For years we at The Groundwater Foundation have been saying it’s all about the collective effort when we talk about the changes each of us can make to help protect groundwater. Well now a recent article based on research (http://www.baltimoresun.com/health/bs-hs-gasoline-drips-20141031-story.html) from John Hopkins Bloomberg School of Public Health is noting that it may be the small pollutants from each of us, that when added together, create an issue of great concern.
Yes, that drop or two of gasoline that dribbles to the pavement when you fill your car with gas can add up to be a lot of gasoline when added to the drops from each person who fills their car. According to the study, over the course of a decade roughly 1,500 liters of gas are spilled at the typical gas station. While it takes time for the dribbles to add up what we need to remember is that these dribbles are either being washed away quite possibly to the nearest waterway or they are soaking into the ground and potentially reaching groundwater.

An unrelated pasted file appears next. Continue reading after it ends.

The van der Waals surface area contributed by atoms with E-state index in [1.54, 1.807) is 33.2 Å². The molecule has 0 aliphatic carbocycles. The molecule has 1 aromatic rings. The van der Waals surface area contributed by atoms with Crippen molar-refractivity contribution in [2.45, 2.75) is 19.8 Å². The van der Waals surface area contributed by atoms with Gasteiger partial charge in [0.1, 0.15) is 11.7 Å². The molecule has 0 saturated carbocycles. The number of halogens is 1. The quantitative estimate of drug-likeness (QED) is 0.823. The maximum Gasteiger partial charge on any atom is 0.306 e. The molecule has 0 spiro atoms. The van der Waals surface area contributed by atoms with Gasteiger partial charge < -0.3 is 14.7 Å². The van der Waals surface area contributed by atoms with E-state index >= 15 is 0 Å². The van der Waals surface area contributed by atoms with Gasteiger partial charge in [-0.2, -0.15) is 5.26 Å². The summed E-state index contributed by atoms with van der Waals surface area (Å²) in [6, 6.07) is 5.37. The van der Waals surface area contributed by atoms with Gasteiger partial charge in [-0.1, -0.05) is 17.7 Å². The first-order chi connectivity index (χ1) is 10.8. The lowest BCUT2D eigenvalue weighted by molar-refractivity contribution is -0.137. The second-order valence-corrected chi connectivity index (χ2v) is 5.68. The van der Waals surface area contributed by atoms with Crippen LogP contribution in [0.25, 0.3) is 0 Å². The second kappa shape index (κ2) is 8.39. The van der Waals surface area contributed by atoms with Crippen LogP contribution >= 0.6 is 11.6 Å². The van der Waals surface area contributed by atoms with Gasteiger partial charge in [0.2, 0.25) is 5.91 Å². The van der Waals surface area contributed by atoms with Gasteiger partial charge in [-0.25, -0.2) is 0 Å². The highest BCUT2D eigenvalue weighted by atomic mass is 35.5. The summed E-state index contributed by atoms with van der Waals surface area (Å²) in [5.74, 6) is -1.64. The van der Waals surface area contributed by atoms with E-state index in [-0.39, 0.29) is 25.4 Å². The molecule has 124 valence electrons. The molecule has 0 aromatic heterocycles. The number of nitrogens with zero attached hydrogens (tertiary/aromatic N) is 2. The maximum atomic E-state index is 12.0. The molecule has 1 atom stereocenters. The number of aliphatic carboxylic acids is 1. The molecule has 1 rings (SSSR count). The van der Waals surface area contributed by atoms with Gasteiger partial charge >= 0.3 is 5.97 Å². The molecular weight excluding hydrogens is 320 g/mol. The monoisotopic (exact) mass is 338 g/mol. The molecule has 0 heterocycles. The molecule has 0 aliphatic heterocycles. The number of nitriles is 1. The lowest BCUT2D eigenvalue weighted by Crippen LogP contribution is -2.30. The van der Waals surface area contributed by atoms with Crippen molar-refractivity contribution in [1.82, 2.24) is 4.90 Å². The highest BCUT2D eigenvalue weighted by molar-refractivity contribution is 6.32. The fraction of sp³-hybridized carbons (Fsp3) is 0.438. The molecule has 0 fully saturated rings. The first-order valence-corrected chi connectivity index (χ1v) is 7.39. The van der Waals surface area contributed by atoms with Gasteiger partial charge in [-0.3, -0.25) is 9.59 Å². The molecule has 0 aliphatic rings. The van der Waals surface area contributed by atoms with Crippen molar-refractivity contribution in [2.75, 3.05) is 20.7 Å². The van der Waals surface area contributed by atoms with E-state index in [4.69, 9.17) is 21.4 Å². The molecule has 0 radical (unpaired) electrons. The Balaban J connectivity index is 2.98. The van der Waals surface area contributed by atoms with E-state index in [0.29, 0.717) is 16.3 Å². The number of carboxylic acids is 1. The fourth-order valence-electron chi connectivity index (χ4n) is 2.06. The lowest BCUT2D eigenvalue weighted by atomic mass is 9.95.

This is just one example of where each of our little pieces of the pie – whether it be the drops of gasoline we inadvertently let fall to the ground or the extra five minutes we spend in the shower – they add up and can be a problem. We all have a responsibility to protect our water resources. And just as our indulgences add up to cause the problem, our little acts of protection will also add up to help protect the water we all rely on for life.
What will you do today to make a difference?